|Minimallly adequate isn't good enough|
Opinion, The Beafort Gazette
Public schools districts, especially the poor ones, received their day in front of five S.C. Supreme Court justices Wednesday, seeking to answer the long-standing question of"minimally adequate" education in South Carolina.
A few weeks ago the General Assembly passed a 2008-09 budget in which 42.8 percent of the $7 billion goes to the Department of Education, along with about $700 million in federal aid, according to The State of Columbia.
Regardless of how the justices decide the argument, it is a moral imperative that S.C. lawmakers tackle the issue through the legislative process, not the courts.
Lawyers for several poor, rural school districts and the legislature delivered competing arguments about whether state government is meeting its constitutional obligation to deliver education.
Paul Khrone, executive director of the S.C. School Boards Association, wrote in the Gazette in April that, "The constitution is silent on the question of the level of education the General Assembly must guarantee, requiring only that the state maintain and support 'a system of free public schools open to all children in the state and ... establish, organize, and support such other public institutions of learning as may be desirable.'"
In 1999, according to The State, the court defined minimally adequate education required by the S.C. Constitution to include providing students adequate and safe facilities in which they have the opportunity to acquire the ability to read, write and speak the English language, and knowledge of mathematics and physical science; a fundamental knowledge of economic, social and political systems, and of history and governmental processes; and academic and vocational skills.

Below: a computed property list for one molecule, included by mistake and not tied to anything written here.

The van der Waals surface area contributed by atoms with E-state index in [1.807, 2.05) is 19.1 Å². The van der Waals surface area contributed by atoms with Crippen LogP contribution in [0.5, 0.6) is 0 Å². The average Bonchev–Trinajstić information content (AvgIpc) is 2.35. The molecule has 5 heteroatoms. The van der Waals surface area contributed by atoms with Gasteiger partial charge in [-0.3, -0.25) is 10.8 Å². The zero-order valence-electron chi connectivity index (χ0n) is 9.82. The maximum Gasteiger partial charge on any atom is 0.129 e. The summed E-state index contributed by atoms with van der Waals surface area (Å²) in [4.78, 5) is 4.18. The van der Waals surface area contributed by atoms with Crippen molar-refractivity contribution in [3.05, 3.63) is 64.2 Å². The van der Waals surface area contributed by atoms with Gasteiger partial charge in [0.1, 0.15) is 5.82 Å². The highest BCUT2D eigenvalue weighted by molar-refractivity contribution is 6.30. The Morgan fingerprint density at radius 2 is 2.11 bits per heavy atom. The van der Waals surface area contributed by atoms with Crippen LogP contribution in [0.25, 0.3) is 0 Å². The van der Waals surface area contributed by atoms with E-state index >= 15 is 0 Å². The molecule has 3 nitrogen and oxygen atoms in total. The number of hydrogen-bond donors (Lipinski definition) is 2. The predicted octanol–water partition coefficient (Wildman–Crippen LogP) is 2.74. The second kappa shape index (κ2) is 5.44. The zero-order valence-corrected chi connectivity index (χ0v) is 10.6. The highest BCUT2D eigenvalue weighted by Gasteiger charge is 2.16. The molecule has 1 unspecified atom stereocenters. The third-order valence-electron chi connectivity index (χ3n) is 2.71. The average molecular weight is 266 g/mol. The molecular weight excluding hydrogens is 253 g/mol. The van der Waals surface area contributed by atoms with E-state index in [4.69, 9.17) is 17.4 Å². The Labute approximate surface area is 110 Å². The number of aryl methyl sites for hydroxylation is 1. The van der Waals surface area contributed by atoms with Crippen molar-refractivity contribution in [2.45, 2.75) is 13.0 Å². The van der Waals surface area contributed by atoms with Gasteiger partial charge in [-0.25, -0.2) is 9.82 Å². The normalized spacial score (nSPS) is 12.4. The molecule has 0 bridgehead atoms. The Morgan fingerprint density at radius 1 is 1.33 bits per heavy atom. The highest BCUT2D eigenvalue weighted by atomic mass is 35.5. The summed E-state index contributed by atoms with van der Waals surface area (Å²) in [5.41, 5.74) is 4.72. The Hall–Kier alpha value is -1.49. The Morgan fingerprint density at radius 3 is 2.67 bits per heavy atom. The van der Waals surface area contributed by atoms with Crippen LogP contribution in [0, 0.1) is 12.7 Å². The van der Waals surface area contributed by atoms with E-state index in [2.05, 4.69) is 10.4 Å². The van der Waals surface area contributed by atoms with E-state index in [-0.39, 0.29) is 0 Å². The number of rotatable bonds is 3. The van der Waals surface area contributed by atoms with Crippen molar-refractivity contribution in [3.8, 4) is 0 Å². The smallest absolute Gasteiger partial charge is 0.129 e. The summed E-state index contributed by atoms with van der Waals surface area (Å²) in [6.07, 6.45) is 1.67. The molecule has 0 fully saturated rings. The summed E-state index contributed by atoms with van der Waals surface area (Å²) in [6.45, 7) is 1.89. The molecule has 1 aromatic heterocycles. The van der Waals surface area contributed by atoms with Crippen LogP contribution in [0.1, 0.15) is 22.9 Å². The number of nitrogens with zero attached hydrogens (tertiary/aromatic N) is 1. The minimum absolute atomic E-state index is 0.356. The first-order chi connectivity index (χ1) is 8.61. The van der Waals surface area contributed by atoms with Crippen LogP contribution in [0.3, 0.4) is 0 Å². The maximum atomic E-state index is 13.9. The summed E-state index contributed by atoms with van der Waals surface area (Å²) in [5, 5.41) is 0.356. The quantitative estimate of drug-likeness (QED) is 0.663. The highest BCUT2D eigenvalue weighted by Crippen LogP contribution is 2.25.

Since the ruling, lawmakers have substituted a sales tax for property tax to support school operations. A disparity among school districts still exists, but the question today really is improving education for all students. The state requires distribution of funding through a complicated puzzle, including the 31-year-old formula that sets the so-called base student cost, which this year rose to $2,578 per student. "Other pieces of the education funding puzzle include money generated by the 1-cent state sales tax increase approved in 1984, lottery money, federal money, local property taxes, and the state's reimbursement to districts for cutting some property taxes," according to The Associated Press.
Funding more than minimally adequate education could be financially painful, but South Carolina really doesn't have a choice.
As Khrone wrote, "The third annual Break Away South Carolina economic competitiveness report prepared for the state chamber of commerce and released recently had some dismal news for South Carolina.
"Economic competitiveness is down across a range of factors. One of those factors is education and workforce preparedness, which is improving steadily, the report concluded, but not enough to keep track with competing states."
Minimally adequate isn't good enough.
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